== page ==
In case you missed the compelling image of 2nd Lt. Alix Schoelcher Idrache standing at attention with a tear streaming down his cheek during the commencement ceremony at West Point’s U.S. Military Academy going viral on social media this week, check out the Washington Post’s feature on Idrache, who immigrated to America from Haiti in 2009, one year before an earthquake leveled much of Port-au-Prince. “He chose to become a pilot because it seemed like something he never would have been able to do without West Point, he said. ‘People where I’m from don’t grow up to be pilots, right?’ Idrache said. ‘Like they don’t dream of flying a helicopter, that’s not something you do. You don’t just say I’m going to be a pilot and make it happen. There’re no aviation, there are no helicopters, no flight schools. There’re none of that.’”
Another 2016 graduate who made the news this week, Norma Torres Mendoza, drove her mother 2,000 miles—from Texas to Massachusetts—so that she could attend her daughter’s graduation from the prestigious Harvard Kennedy School of Government, where Mendoza studied public policy. Despite Mendoza’s achievement in the American school-system, the 25-year old is burdened by the lingering fear of her mother’s—and her own—deportation. “It makes me sad to think that the country we have come to love as our home, we may one day have to leave,” she said. “Especially because we have so much to contribute.” Read more in the Boston Globe.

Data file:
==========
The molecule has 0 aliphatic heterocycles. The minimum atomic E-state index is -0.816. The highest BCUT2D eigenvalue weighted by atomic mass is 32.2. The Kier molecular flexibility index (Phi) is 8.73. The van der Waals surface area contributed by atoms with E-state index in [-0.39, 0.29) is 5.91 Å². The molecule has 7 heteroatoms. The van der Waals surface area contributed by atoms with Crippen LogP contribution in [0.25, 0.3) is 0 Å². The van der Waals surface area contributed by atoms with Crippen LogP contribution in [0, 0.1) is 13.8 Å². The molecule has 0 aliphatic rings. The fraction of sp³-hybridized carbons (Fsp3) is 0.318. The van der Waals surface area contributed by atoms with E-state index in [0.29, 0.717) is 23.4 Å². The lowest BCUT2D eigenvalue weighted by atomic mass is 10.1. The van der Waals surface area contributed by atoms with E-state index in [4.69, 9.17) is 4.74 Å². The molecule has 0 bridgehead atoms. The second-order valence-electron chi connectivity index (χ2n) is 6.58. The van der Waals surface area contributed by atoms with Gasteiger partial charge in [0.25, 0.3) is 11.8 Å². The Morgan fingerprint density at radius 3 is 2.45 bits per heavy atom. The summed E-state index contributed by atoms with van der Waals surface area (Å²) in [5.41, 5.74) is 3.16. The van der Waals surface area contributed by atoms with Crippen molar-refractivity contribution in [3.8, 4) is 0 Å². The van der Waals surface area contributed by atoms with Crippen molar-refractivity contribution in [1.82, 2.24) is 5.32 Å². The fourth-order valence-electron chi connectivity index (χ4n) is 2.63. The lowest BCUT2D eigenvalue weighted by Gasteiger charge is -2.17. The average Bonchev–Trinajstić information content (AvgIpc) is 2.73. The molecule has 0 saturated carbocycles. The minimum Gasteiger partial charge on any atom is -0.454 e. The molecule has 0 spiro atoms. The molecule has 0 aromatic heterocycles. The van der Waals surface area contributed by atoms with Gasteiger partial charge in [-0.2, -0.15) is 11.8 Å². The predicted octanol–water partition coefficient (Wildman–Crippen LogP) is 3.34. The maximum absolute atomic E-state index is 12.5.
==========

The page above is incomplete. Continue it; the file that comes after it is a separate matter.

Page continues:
On Wednesday, Indiana’s Senate reviewed a report produced by the Republican-led Office of Senate Fiscal Policy (Indiana Business Journal) stating that illegal immigration costs the Hoosier state $131 million annually through such costs as healthcare, K-12 public education, and incarceration. Critics argue that the report fails to account for the tax revenue that undocumented immigrants contribute to state and local coffers. According to the Institute on Taxation and Economic Policy, “Indiana immigrants who are here illegally paid $108.9 million in state and local taxes in 2010….But were they to have legal status, they would have paid $141.7 million in state and local taxes.” Similarly, though it accounts for both legal and unauthorized immigrants, PNAE finds that foreign-born Hispanic residents in Indiana paid $251.4 million in state and local taxes.
In case you missed it:
Check out this week’s “Reason for Reform” feature on Ohio County Commissioner Tom Dunlap. According to Dunlap, “Agriculture is probably our number-one industry in the county….I’ve talked to several farmers who are stretched for manpower. They’re having a terrible time getting the product out of the field.” This story appears as part of PNAE’s Reason for Reform campaign, which features hundreds of stories from individuals around the country sharing their reasons for immigration reform.